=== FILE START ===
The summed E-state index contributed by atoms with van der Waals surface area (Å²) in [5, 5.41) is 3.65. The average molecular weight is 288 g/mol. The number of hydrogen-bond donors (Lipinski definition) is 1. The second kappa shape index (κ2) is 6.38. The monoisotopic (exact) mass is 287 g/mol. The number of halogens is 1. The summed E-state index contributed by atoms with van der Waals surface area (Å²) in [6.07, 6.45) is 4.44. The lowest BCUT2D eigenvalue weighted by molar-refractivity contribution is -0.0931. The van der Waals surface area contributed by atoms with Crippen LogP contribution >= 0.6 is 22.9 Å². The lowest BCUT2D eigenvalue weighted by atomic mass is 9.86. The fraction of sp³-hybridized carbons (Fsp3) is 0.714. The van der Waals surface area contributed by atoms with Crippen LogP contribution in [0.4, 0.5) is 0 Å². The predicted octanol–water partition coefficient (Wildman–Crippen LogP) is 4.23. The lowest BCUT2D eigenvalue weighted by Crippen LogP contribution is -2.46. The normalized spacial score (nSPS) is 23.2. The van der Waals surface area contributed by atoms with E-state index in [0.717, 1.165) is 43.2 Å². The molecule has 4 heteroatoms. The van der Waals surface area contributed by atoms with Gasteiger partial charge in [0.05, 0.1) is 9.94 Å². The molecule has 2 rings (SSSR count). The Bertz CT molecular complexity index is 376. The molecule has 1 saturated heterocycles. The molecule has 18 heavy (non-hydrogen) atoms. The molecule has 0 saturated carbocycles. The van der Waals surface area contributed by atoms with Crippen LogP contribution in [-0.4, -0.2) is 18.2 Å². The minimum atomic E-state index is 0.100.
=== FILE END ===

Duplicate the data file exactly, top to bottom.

The summed E-state index contributed by atoms with van der Waals surface area (Å²) in [5, 5.41) is 3.65. The average molecular weight is 288 g/mol. The number of hydrogen-bond donors (Lipinski definition) is 1. The second kappa shape index (κ2) is 6.38. The monoisotopic (exact) mass is 287 g/mol. The number of halogens is 1. The summed E-state index contributed by atoms with van der Waals surface area (Å²) in [6.07, 6.45) is 4.44. The lowest BCUT2D eigenvalue weighted by molar-refractivity contribution is -0.0931. The van der Waals surface area contributed by atoms with Crippen LogP contribution >= 0.6 is 22.9 Å². The lowest BCUT2D eigenvalue weighted by atomic mass is 9.86. The fraction of sp³-hybridized carbons (Fsp3) is 0.714. The van der Waals surface area contributed by atoms with Crippen LogP contribution in [0.4, 0.5) is 0 Å². The predicted octanol–water partition coefficient (Wildman–Crippen LogP) is 4.23. The lowest BCUT2D eigenvalue weighted by Crippen LogP contribution is -2.46. The normalized spacial score (nSPS) is 23.2. The van der Waals surface area contributed by atoms with E-state index in [0.717, 1.165) is 43.2 Å². The molecule has 4 heteroatoms. The van der Waals surface area contributed by atoms with Gasteiger partial charge in [0.05, 0.1) is 9.94 Å². The molecule has 2 rings (SSSR count). The Bertz CT molecular complexity index is 376. The molecule has 1 saturated heterocycles. The molecule has 18 heavy (non-hydrogen) atoms. The molecule has 0 saturated carbocycles. The van der Waals surface area contributed by atoms with Crippen LogP contribution in [-0.4, -0.2) is 18.2 Å². The minimum atomic E-state index is 0.100.